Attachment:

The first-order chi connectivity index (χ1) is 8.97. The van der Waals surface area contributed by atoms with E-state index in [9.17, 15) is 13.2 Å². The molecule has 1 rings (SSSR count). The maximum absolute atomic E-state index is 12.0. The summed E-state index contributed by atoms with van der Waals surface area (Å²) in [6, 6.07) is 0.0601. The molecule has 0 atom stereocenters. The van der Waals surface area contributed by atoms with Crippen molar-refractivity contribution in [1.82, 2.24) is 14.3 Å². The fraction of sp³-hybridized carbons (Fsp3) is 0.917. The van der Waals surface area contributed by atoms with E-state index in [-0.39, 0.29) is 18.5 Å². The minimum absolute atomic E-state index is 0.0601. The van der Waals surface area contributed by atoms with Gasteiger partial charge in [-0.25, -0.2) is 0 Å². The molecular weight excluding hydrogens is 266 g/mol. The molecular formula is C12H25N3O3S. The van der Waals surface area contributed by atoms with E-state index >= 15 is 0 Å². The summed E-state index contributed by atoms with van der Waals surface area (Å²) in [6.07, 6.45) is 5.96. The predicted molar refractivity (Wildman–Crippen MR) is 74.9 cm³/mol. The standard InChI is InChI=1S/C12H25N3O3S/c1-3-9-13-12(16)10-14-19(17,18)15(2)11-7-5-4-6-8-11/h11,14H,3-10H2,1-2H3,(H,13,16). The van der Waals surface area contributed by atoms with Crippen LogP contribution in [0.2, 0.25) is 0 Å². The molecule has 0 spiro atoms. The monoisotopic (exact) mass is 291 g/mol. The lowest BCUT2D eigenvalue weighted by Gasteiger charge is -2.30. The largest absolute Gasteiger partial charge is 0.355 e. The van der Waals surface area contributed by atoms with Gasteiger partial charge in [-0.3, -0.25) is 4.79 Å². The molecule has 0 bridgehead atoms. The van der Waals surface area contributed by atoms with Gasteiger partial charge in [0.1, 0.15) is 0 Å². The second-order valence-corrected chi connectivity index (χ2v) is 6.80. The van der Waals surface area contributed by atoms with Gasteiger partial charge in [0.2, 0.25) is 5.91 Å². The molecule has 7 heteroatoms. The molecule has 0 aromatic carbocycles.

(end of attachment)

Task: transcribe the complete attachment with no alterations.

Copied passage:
The first-order chi connectivity index (χ1) is 8.97. The van der Waals surface area contributed by atoms with E-state index in [9.17, 15) is 13.2 Å². The molecule has 1 rings (SSSR count). The maximum absolute atomic E-state index is 12.0. The summed E-state index contributed by atoms with van der Waals surface area (Å²) in [6, 6.07) is 0.0601. The molecule has 0 atom stereocenters. The van der Waals surface area contributed by atoms with Crippen molar-refractivity contribution in [1.82, 2.24) is 14.3 Å². The fraction of sp³-hybridized carbons (Fsp3) is 0.917. The van der Waals surface area contributed by atoms with E-state index in [-0.39, 0.29) is 18.5 Å². The minimum absolute atomic E-state index is 0.0601. The van der Waals surface area contributed by atoms with Gasteiger partial charge in [-0.25, -0.2) is 0 Å². The molecular weight excluding hydrogens is 266 g/mol. The molecular formula is C12H25N3O3S. The van der Waals surface area contributed by atoms with E-state index >= 15 is 0 Å². The summed E-state index contributed by atoms with van der Waals surface area (Å²) in [6.07, 6.45) is 5.96. The predicted molar refractivity (Wildman–Crippen MR) is 74.9 cm³/mol. The standard InChI is InChI=1S/C12H25N3O3S/c1-3-9-13-12(16)10-14-19(17,18)15(2)11-7-5-4-6-8-11/h11,14H,3-10H2,1-2H3,(H,13,16). The van der Waals surface area contributed by atoms with Crippen LogP contribution in [0.2, 0.25) is 0 Å². The molecule has 0 spiro atoms. The monoisotopic (exact) mass is 291 g/mol. The lowest BCUT2D eigenvalue weighted by Gasteiger charge is -2.30. The largest absolute Gasteiger partial charge is 0.355 e. The van der Waals surface area contributed by atoms with Gasteiger partial charge in [-0.3, -0.25) is 4.79 Å². The molecule has 0 bridgehead atoms. The van der Waals surface area contributed by atoms with Gasteiger partial charge in [0.1, 0.15) is 0 Å². The second-order valence-corrected chi connectivity index (χ2v) is 6.80. The van der Waals surface area contributed by atoms with Gasteiger partial charge in [0.2, 0.25) is 5.91 Å². The molecule has 7 heteroatoms. The molecule has 0 aromatic carbocycles.